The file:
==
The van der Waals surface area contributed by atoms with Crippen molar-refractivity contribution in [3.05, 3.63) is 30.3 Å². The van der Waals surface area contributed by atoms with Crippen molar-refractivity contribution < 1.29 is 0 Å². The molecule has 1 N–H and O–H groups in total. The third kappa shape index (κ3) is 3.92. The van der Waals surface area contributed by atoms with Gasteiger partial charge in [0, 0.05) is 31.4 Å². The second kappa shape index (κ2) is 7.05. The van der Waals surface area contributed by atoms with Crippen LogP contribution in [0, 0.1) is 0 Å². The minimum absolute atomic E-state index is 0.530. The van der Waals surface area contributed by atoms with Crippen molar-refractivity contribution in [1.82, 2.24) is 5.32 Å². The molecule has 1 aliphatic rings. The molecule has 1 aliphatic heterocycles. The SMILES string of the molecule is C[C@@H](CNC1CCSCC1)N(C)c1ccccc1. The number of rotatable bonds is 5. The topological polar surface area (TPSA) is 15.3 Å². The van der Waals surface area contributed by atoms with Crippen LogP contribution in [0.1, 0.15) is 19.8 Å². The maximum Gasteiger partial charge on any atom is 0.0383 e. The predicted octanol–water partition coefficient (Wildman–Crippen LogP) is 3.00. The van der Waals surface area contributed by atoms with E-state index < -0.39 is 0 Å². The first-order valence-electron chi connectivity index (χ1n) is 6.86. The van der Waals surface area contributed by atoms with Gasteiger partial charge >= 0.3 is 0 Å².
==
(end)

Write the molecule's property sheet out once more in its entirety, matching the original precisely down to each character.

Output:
The van der Waals surface area contributed by atoms with Crippen molar-refractivity contribution in [3.05, 3.63) is 30.3 Å². The van der Waals surface area contributed by atoms with Crippen molar-refractivity contribution < 1.29 is 0 Å². The molecule has 1 N–H and O–H groups in total. The third kappa shape index (κ3) is 3.92. The van der Waals surface area contributed by atoms with Gasteiger partial charge in [0, 0.05) is 31.4 Å². The second kappa shape index (κ2) is 7.05. The van der Waals surface area contributed by atoms with Crippen LogP contribution in [0, 0.1) is 0 Å². The minimum absolute atomic E-state index is 0.530. The van der Waals surface area contributed by atoms with Crippen molar-refractivity contribution in [1.82, 2.24) is 5.32 Å². The molecule has 1 aliphatic rings. The molecule has 1 aliphatic heterocycles. The SMILES string of the molecule is C[C@@H](CNC1CCSCC1)N(C)c1ccccc1. The number of rotatable bonds is 5. The topological polar surface area (TPSA) is 15.3 Å². The van der Waals surface area contributed by atoms with Crippen LogP contribution in [0.1, 0.15) is 19.8 Å². The maximum Gasteiger partial charge on any atom is 0.0383 e. The predicted octanol–water partition coefficient (Wildman–Crippen LogP) is 3.00. The van der Waals surface area contributed by atoms with E-state index < -0.39 is 0 Å². The first-order valence-electron chi connectivity index (χ1n) is 6.86. The van der Waals surface area contributed by atoms with Gasteiger partial charge >= 0.3 is 0 Å².